Đurađ Crnojević (Serbian Cyrillic: Ђурађ Црноjeвић, Church Slavonic: Гюргь Цьрноевыкь) was the Lord of Zeta between 1490 and 1496. The son of Ivan Crnojević and Goisava Arianiti, he was the founder of the first South Slavic printing house. Crnojević styled himself "Duke of Zeta". He was well known by his great education, knowledge of astronomy, geometry and other sciences.
During his short-term reign he became famous for making efforts to spread the cultural heritage rather than for his political successes. The Ottomans made him leave Zeta in 1496. His brother Stefan then inherited his position of the Lord of Zeta. In 1497 the Venetians imprisoned Đurađ for some time, accusing him to be an Ottoman collaborator. He again spent some time in a Venetian prison between 30 July and 25 October 1498. This time the Ottomans insisted that Venetians should put him into prison, which they eventually did. On 22 October 1499 he wrote his testament, which is considered as a valuable literature work of its time.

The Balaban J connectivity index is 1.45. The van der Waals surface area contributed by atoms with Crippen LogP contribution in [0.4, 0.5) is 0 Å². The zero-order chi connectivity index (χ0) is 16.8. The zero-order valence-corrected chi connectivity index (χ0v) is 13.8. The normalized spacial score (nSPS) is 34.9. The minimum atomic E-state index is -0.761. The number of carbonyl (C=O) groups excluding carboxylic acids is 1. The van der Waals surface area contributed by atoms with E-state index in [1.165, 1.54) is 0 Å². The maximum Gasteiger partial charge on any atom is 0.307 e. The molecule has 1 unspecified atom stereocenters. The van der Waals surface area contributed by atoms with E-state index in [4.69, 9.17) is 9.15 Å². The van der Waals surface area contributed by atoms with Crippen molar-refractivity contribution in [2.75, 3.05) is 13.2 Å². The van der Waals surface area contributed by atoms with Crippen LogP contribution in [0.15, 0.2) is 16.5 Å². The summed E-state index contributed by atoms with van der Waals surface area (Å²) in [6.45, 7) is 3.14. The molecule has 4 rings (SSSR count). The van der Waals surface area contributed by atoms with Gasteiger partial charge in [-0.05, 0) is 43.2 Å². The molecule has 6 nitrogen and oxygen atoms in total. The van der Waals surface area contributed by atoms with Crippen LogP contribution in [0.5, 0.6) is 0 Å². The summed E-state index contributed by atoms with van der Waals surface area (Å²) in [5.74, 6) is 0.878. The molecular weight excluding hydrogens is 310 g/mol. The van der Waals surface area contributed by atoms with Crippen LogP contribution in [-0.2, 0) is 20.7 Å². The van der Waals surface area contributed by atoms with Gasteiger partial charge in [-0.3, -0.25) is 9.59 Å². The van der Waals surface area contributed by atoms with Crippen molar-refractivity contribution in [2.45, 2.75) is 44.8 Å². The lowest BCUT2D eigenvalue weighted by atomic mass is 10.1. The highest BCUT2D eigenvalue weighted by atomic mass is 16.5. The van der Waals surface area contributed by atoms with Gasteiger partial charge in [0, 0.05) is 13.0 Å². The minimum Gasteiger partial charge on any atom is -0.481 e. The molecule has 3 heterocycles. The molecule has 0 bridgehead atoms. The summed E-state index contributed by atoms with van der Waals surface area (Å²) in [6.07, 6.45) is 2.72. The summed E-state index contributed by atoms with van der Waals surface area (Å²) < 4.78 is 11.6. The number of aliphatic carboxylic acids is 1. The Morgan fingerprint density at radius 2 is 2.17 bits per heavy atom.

In the spring of 1500 Đurađ Crnojević came to Scutari, based on the invitation of Feriz Beg who instructed Crnojević to travel to Istanbul. In Istanbul Crnojević officially ceded his possessions to the sultan who granted him an estate (timar) in Anatolia to govern it as its sipahi.
Although he was removed from the historical scene, his books remained as a great contribution to the Serbian culture. With the help of Hieromonk Makarije he printed five books of importance to the Montenegrin cultural heritage: Oktoih prvoglasnik (1493/94), Oktoih petoglasnik (1494), Psaltir s posljedovanjem (1495), Trebnik (prayer book; 1495/96), and Četvorojevanđelje (probably 1496).